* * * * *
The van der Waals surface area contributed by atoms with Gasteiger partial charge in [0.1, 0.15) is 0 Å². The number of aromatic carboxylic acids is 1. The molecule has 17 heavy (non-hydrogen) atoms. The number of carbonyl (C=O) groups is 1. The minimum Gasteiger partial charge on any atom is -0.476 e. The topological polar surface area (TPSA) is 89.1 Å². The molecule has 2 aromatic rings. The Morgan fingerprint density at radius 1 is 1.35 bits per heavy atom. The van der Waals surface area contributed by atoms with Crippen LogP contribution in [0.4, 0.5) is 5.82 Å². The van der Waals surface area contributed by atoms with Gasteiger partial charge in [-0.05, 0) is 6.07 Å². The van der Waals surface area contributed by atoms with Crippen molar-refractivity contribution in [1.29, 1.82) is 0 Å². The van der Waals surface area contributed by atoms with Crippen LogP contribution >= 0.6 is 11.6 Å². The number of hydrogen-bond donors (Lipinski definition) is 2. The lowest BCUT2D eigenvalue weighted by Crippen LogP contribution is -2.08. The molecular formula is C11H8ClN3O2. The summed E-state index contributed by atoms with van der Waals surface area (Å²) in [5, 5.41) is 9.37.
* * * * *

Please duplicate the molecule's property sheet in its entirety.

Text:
The van der Waals surface area contributed by atoms with Gasteiger partial charge in [0.1, 0.15) is 0 Å². The number of aromatic carboxylic acids is 1. The molecule has 17 heavy (non-hydrogen) atoms. The number of carbonyl (C=O) groups is 1. The minimum Gasteiger partial charge on any atom is -0.476 e. The topological polar surface area (TPSA) is 89.1 Å². The molecule has 2 aromatic rings. The Morgan fingerprint density at radius 1 is 1.35 bits per heavy atom. The van der Waals surface area contributed by atoms with Crippen LogP contribution in [0.4, 0.5) is 5.82 Å². The van der Waals surface area contributed by atoms with Gasteiger partial charge in [-0.05, 0) is 6.07 Å². The van der Waals surface area contributed by atoms with Crippen molar-refractivity contribution in [1.29, 1.82) is 0 Å². The van der Waals surface area contributed by atoms with Crippen LogP contribution >= 0.6 is 11.6 Å². The number of hydrogen-bond donors (Lipinski definition) is 2. The lowest BCUT2D eigenvalue weighted by Crippen LogP contribution is -2.08. The molecular formula is C11H8ClN3O2. The summed E-state index contributed by atoms with van der Waals surface area (Å²) in [5, 5.41) is 9.37.